NFTs in Games
In many ways, gaming and NFTs are a match made in heaven. They’re both virtual, and the crossover potential is incredible. An example I like to give of the symbiosis between gaming and NFTs is Decentraland.
In Decentraland, you can buy virtual anything using ETH (the native currency of the Ethereum Blockchain). There may be some virtual land for sale - you can buy that. Once you own it, you can do whatever you want with it within the remit of the game. You can develop it, use it as a virtual billboard for something, even sell it on.
It’s not just large items you can buy as NFTs in Decentraland. You can buy pretty much anything. Want a new virtual hat? Done! Fancy a new pair of virtual sunglasses? No problem. Want a new virtual car? Easy.
After a while, you can use your Decentraland account to create your very own NFT markets - amazing, right?
So, if you invest in game NFTs in Decentraland, you get literally nothing, but the digital items or space you’ve purchased have value, and so you can make money by playing and trading. It’s not exactly pocket change either. Recently, a plot of land was sold for 1.4 million Mana (Decentraland currency), which equates to roughly 1.3 million dollars.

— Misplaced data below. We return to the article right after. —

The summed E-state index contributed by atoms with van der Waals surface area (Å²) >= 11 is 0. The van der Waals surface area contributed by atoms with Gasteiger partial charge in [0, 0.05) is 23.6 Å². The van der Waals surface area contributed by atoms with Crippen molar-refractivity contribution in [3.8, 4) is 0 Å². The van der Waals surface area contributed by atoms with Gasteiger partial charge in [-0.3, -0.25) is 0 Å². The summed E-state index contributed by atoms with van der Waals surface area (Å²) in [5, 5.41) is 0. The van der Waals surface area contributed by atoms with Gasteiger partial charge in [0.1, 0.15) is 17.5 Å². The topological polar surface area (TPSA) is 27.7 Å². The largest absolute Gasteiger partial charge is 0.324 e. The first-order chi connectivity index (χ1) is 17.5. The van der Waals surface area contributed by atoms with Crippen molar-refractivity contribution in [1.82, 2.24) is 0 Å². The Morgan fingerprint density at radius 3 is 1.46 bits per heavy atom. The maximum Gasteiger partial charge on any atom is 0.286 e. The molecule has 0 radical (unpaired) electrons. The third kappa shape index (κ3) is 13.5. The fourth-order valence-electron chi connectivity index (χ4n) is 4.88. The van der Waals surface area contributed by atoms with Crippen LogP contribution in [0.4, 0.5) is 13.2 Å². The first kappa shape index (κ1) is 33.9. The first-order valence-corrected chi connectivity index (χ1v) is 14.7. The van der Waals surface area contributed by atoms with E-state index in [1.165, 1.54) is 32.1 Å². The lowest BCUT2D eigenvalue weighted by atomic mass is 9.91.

Another example of how NFTs are being utilized in the gaming sphere is Gods Unchained, a virtual card collection and combat game. Those familiar with Blizzard’s Hearthstone will be well acquainted with this sort of format, but what makes Gods Unchained different is that you spend cryptocurrency on in-game NFTs rather than “real” money from your credit card.
NFTs in Decentralized Finance
It may seem like what you actually get when you buy an NFT is fairly limited, but you have to think outside of the box. Whatever that NFT can be used for, you get, and that may well be collateral for loans using decentralized finance.
That’s right, folks, that gif you purchased on a whim because it made you smile may be accepted as collateral by a decentralized lending company. So, in this scenario, you own an original gif; that’s what you got with the purchase, but it’s also an asset that can be used for borrowing purposes.
This side of NFTs is yet to really blow up, but it’s by no means flying under the radar at the minute. Event managers and promoters are now minting invitations as NFTs, so if you wanted, you could treat yourself to a ticket for the hottest show in town.